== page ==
Venezuela sends Miami consulate personnel home
CARACAS, Venezuela (AP) — Venezuela is withdrawing personnel from the country's consulate in Miami more quickly than planned because the personnel have been threatened by exiles with links to terrorism, the foreign ministry announced on Monday.
"With the intention of preserving their physical and moral integrity, the government of the Bolivarian Republic of Venezuela has decided to withdraw its consular personnel," the foreign ministry said in a statement.
The decision comes shortly after President Hugo Chavez said his government would close the consulate in response to Washington's expulsion of a diplomat there.
The accused exiles reject the terrorism charges.
Livia Acosta Noguera, Venezuela's consul general in Miami, was ordered out of the U.S. last weekend following an FBI investigation into allegations that she discussed a possible cyber-attack on the U.S. government while she was assigned to the Venezuelan Embassy in Mexico. The allegations were detailed in a documentary aired by the Spanish-language broadcaster Univision.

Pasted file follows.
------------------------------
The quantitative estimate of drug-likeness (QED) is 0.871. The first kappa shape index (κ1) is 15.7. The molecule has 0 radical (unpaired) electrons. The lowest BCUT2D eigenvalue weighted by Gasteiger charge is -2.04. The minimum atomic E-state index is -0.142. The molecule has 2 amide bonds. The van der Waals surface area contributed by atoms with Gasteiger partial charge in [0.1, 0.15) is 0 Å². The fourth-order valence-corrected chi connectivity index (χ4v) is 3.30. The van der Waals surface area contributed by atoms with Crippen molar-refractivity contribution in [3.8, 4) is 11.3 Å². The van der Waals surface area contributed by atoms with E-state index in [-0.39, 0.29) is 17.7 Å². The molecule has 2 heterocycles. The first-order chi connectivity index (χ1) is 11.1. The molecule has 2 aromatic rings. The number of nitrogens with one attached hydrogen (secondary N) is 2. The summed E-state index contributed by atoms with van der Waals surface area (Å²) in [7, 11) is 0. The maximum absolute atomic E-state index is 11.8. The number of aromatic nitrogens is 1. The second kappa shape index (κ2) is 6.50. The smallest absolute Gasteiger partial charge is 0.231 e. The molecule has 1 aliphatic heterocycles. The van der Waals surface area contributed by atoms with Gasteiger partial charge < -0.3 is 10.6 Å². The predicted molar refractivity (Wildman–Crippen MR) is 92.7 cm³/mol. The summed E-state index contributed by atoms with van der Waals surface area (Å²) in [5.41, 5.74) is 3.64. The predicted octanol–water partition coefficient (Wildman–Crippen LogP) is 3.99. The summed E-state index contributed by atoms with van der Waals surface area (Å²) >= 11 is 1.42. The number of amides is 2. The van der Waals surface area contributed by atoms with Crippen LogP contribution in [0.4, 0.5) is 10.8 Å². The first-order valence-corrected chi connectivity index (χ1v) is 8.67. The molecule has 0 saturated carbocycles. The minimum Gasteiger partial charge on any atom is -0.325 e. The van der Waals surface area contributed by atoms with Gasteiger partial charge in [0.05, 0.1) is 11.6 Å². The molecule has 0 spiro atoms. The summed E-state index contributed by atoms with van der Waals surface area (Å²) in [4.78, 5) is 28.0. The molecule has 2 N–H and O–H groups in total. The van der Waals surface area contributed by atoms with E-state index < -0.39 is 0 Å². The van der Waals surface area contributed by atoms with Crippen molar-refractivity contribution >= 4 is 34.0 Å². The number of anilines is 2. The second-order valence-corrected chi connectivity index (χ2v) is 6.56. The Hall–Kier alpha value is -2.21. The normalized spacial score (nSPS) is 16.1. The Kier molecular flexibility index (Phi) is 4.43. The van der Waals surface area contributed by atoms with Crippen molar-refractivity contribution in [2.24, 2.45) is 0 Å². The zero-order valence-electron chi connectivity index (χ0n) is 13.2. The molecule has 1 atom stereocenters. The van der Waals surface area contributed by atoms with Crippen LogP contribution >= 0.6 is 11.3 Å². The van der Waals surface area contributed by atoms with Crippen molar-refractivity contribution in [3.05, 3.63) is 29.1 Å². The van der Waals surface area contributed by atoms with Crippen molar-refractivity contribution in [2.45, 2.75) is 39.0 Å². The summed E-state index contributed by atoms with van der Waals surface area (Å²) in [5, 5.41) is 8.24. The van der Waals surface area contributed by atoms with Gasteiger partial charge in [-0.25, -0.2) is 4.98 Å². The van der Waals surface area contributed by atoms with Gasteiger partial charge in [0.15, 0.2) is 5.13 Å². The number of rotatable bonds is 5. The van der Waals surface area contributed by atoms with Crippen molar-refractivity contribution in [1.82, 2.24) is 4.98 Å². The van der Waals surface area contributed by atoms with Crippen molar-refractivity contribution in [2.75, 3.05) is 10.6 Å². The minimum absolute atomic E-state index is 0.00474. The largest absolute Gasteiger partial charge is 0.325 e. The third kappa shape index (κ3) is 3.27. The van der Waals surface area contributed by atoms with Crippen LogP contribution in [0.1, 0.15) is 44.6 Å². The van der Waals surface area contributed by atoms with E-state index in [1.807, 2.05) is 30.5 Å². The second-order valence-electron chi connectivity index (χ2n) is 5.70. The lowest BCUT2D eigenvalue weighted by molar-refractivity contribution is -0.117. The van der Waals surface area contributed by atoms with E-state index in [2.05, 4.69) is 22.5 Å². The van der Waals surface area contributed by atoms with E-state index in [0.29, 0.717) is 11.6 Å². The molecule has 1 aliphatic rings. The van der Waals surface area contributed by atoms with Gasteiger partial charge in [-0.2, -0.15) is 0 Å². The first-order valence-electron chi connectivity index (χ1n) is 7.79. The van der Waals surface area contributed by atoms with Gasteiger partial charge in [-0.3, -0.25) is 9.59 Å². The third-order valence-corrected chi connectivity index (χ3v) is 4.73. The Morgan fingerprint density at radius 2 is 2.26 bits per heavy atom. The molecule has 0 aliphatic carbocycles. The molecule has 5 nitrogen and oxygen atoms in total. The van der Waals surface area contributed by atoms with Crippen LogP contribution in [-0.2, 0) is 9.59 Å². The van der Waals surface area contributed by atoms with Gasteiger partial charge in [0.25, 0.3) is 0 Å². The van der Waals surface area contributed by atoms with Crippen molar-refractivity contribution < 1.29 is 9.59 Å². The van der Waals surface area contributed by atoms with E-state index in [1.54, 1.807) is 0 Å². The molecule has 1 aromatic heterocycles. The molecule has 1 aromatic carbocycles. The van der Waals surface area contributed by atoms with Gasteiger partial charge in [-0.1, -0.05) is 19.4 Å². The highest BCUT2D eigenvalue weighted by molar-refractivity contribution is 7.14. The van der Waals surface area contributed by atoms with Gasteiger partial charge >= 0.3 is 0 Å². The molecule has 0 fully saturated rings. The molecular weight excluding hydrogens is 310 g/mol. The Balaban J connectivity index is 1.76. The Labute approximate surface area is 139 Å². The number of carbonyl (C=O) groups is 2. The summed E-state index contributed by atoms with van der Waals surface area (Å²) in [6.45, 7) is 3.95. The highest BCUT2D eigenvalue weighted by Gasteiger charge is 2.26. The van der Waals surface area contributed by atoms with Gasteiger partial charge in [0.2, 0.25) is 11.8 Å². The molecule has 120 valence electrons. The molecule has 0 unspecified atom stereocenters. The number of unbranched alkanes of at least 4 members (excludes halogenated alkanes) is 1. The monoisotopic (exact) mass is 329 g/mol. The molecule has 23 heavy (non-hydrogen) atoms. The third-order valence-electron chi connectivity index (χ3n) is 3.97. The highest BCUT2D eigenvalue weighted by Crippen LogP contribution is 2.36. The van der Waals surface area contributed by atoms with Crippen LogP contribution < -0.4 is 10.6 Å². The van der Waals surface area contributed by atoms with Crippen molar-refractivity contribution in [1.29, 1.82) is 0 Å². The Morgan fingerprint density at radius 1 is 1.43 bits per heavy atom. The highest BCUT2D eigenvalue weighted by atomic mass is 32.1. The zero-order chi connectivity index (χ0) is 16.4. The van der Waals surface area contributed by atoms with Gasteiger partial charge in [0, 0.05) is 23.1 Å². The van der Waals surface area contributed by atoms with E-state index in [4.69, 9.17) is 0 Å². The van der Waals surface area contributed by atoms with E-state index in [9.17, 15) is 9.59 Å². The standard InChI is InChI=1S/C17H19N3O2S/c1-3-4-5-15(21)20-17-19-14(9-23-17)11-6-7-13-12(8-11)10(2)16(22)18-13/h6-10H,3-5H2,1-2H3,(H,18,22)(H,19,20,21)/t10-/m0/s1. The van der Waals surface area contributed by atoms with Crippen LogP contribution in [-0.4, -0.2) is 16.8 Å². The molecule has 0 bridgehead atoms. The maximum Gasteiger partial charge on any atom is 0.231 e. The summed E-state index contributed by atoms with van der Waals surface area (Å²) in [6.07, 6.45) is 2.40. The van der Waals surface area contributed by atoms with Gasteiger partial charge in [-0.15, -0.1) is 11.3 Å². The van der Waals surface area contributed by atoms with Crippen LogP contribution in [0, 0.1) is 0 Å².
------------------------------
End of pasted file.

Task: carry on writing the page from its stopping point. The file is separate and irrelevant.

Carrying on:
The documentary was based on recordings of conversations with her and other officials, and alleged that Cuban and Iranian diplomatic missions were involved. Citing audio and video obtained by students at the National Autonomous University of Mexico, Univision alleged Acosta was seeking information about the servers of nuclear power plants on U.S. soil.
The foreign ministry says the consulate will cease functioning once its personnel have returned to Venezuela.